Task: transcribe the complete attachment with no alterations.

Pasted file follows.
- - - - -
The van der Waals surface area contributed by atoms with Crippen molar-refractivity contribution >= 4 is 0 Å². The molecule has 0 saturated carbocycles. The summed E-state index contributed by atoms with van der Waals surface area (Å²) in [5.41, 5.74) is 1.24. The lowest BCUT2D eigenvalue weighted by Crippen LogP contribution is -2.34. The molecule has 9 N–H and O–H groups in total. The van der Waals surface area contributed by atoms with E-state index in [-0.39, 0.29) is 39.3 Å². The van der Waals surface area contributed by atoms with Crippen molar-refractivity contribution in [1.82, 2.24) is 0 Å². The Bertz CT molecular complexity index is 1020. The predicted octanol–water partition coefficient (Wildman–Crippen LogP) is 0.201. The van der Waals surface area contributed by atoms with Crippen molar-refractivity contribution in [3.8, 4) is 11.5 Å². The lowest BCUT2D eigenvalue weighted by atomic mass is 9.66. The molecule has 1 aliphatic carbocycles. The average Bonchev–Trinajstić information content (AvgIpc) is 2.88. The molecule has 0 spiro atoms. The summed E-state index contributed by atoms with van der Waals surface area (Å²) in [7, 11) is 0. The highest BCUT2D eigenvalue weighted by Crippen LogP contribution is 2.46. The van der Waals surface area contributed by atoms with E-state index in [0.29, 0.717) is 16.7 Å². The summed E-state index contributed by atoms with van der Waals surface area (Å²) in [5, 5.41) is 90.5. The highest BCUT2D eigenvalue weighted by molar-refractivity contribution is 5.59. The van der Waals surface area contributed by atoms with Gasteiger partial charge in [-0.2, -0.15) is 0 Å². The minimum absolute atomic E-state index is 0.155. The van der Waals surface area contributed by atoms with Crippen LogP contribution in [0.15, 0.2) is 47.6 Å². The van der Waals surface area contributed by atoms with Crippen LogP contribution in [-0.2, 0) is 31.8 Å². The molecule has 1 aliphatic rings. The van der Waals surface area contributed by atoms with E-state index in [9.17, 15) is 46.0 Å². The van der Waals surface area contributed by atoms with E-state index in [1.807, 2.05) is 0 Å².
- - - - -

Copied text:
The van der Waals surface area contributed by atoms with Crippen molar-refractivity contribution >= 4 is 0 Å². The molecule has 0 saturated carbocycles. The summed E-state index contributed by atoms with van der Waals surface area (Å²) in [5.41, 5.74) is 1.24. The lowest BCUT2D eigenvalue weighted by Crippen LogP contribution is -2.34. The molecule has 9 N–H and O–H groups in total. The van der Waals surface area contributed by atoms with E-state index in [-0.39, 0.29) is 39.3 Å². The van der Waals surface area contributed by atoms with Crippen molar-refractivity contribution in [1.82, 2.24) is 0 Å². The Bertz CT molecular complexity index is 1020. The predicted octanol–water partition coefficient (Wildman–Crippen LogP) is 0.201. The van der Waals surface area contributed by atoms with Crippen molar-refractivity contribution in [3.8, 4) is 11.5 Å². The lowest BCUT2D eigenvalue weighted by atomic mass is 9.66. The molecule has 1 aliphatic carbocycles. The average Bonchev–Trinajstić information content (AvgIpc) is 2.88. The molecule has 0 spiro atoms. The summed E-state index contributed by atoms with van der Waals surface area (Å²) in [7, 11) is 0. The highest BCUT2D eigenvalue weighted by Crippen LogP contribution is 2.46. The van der Waals surface area contributed by atoms with E-state index in [0.29, 0.717) is 16.7 Å². The summed E-state index contributed by atoms with van der Waals surface area (Å²) in [5, 5.41) is 90.5. The highest BCUT2D eigenvalue weighted by molar-refractivity contribution is 5.59. The van der Waals surface area contributed by atoms with Gasteiger partial charge in [-0.2, -0.15) is 0 Å². The minimum absolute atomic E-state index is 0.155. The van der Waals surface area contributed by atoms with Crippen LogP contribution in [0.15, 0.2) is 47.6 Å². The van der Waals surface area contributed by atoms with Crippen LogP contribution in [-0.2, 0) is 31.8 Å². The molecule has 1 aliphatic rings. The van der Waals surface area contributed by atoms with E-state index in [9.17, 15) is 46.0 Å². The van der Waals surface area contributed by atoms with E-state index in [1.807, 2.05) is 0 Å².